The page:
How to Get Quality Photos for Your Designs: Tips, Resources, and Tools
Photos in design can kill it or breathe life into it. You can spend days and weeks on creating a fantastic design but use too generic hero image, and people won't notice your work at all; they will see a stock-looking picture and leave.
In this article, you will find tips on getting quality photos, not an obvious choice of photo stocks, and some handy tools to ease up your work.
How to Choose Photos for Your Designs
Tip 1. Check if the image was used before.
One of the things you probably don't want is to find out that the photo you used in your design is also used by a local pharmacy, an internet-marketing course, or a restaurant across the street for their discount ads. And this is a real possibility, especially while using a free photo.
Most likely, you've already met Kate somewhere.
This photo of Kate on a pink background is quite popular all over the world, as you can see. The picture was originally taken for Moose Stock Photos and then uploaded to free popular photo stock Unsplash. For sure, it is a great image; otherwise, it wouldn't be so sought-after, but maybe you would prefer to use a different photo of Kate instead of the one that you can see on a weekly basis in various designs.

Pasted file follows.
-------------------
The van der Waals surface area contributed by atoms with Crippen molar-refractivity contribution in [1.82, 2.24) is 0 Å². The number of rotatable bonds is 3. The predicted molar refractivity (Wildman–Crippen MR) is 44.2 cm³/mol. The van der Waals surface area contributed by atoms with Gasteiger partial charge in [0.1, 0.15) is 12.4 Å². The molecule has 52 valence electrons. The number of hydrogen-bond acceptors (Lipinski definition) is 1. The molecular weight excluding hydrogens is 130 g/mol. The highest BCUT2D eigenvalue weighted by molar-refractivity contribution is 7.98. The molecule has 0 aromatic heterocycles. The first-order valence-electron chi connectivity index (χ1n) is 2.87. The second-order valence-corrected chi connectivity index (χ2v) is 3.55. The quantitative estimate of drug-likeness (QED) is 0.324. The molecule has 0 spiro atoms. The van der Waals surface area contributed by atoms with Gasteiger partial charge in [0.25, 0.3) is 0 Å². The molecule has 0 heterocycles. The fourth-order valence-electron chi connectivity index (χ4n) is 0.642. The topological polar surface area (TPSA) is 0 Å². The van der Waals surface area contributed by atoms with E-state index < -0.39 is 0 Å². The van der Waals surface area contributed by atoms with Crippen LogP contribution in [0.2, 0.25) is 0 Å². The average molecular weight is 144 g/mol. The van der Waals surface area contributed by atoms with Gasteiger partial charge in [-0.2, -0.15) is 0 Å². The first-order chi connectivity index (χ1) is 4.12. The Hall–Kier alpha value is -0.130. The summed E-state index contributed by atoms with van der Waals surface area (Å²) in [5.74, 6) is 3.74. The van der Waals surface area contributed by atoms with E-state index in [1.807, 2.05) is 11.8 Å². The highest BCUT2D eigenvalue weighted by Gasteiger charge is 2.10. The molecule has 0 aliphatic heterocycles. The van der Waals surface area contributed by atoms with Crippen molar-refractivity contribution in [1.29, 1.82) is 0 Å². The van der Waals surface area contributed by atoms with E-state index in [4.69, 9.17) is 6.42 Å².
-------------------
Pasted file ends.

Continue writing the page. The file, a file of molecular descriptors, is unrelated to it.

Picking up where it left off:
So before using an image in your project, google it.
Tip 2. Make sure the photo you want to use is hi-res.
The size of the image depends on where exactly you want to use it. In some stocks, photos with higher resolution cost much more expensive than an image that will be ok for web usage in a blog post. If you are on a budget you can either use free photo stocks, but don't forget about tip 1, or choose a subscription model that unlike a pay-per-image model will give you access to hi-res pictures. After all, you can cancel the subscription once you got all the images you need.
Tip 3. Select realistic emotions and scenes.
The quality of the photo is not only about good lightning and the absence of blurriness but about what people see. Do they feel fakeness? Do they believe the emotions of models? Everyone knows "Oh salad, you are so funny" memes, and you don't want to use such a photo unless it is chosen on purpose or to laugh.
To make your design look better, select photos with more realistic emotions and scenarios for your goal. If the company's call center doesn't work with stand up comedians maybe you shouldn't use an image with all models laughing while talking on their phones.
Though emotions on these pictures look natural, the scene, itself might not, especially for a tech support center, for example.
Tip 4. Make your own photos when possible.